October 4, 2016 by Canadian Underwriter
As part of an earthquake preparedness campaign, the Insurance Bureau of Canada (IBC) is touring Quebec and will be inviting residents of participating cities to experience a unique sensation inside the ‘Quake Cottage,’ a mobile earthquake simulator.
Starting Oct. 6, the Quake Cottage will travel through the province to give Quebecers a unique chance to experience what an earthquake feels like, IBC said in a press release issued on Tuesday. The tour – which will take place around the time of the Great ShakeOut, an international earthquake preparedness event – is aimed at making residents aware of this “often ignored risk,” IBC said.
Eastern Canada experiences some 450 quakes each year, “and there is a real possibility that a major quake will hit Quebec one of these days,” IBC noted.
The simulator will allow each person experience a 30-second quake measuring 8.0 on the Richter scale. “Even a magnitude 7 quake in Quebec could see lives lost and cost tens of billions of dollars in damage,” said Pierre Babinsky, director of communications and public affairs at IBC, in the release. “Using this experience, we would like to explain to citizens that they may go through such an event in the next 50 years and that they must learn to protect themselves.”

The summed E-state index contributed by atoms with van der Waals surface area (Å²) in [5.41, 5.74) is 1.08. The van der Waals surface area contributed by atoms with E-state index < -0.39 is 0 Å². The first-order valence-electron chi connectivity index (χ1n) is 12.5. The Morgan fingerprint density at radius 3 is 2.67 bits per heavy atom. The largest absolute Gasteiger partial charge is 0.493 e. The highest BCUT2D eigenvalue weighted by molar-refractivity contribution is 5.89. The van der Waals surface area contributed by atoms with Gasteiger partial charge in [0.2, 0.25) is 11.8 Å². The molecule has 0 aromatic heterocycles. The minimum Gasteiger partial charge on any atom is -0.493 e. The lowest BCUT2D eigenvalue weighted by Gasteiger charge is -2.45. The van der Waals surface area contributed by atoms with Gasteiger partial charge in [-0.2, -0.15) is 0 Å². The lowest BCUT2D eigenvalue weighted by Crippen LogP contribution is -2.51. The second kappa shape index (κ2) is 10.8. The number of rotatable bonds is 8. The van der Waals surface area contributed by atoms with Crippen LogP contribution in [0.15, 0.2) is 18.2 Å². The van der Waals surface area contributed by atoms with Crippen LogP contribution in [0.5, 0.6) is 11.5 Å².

Several Quebec regions are at risk of a major quake, so IBC is touring the province with the simulator from Oct. 6 to 15 to make “as many people as possible” aware of this possibility. The tour dates include Baie-Saint-Paul on Oct. 6; Montreal on Oct. 10 and 11; Trois-Rivières on Oct. 12; Sherbrooke on Oct. 13 and Quebec City on Oct. 14 and 15.
“This tour is a first in Quebec and we’re pleased to see that several cities are making earthquake risk awareness a priority,” Babinsky said.
Earlier this year, IBC teamed up with the government of British Columbia, 34 municipalities and local universities to remind British Columbians of the importance of earthquake preparedness. The IBC ShakeZone Tour, which featured the Quake Cottage, made 34 stops throughout Vancouver, Vancouver Island and the Sunshine Coast in late April and May to provide a “unique opportunity for residents to experience an earthquake in a safe and informative environment,” IBC said in April.